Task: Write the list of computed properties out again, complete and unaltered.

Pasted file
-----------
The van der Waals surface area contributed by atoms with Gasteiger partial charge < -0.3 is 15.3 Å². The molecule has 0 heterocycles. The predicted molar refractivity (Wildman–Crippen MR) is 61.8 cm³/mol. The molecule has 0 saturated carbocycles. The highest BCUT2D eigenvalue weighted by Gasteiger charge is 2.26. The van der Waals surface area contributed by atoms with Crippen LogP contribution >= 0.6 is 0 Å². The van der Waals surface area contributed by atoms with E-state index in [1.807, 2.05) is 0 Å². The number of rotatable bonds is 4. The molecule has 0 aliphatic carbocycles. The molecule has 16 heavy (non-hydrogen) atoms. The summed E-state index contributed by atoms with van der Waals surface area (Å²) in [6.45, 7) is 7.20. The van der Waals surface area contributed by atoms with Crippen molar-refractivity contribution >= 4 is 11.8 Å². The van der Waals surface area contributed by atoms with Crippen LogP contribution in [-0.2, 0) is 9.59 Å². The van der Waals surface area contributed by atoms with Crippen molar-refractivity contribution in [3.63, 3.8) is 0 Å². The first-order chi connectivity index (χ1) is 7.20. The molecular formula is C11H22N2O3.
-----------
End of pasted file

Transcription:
The van der Waals surface area contributed by atoms with Gasteiger partial charge < -0.3 is 15.3 Å². The molecule has 0 heterocycles. The predicted molar refractivity (Wildman–Crippen MR) is 61.8 cm³/mol. The molecule has 0 saturated carbocycles. The highest BCUT2D eigenvalue weighted by Gasteiger charge is 2.26. The van der Waals surface area contributed by atoms with Crippen LogP contribution >= 0.6 is 0 Å². The van der Waals surface area contributed by atoms with E-state index in [1.807, 2.05) is 0 Å². The number of rotatable bonds is 4. The molecule has 0 aliphatic carbocycles. The molecule has 16 heavy (non-hydrogen) atoms. The summed E-state index contributed by atoms with van der Waals surface area (Å²) in [6.45, 7) is 7.20. The van der Waals surface area contributed by atoms with Crippen molar-refractivity contribution >= 4 is 11.8 Å². The van der Waals surface area contributed by atoms with Crippen LogP contribution in [-0.2, 0) is 9.59 Å². The van der Waals surface area contributed by atoms with Crippen molar-refractivity contribution in [3.63, 3.8) is 0 Å². The first-order chi connectivity index (χ1) is 7.20. The molecular formula is C11H22N2O3.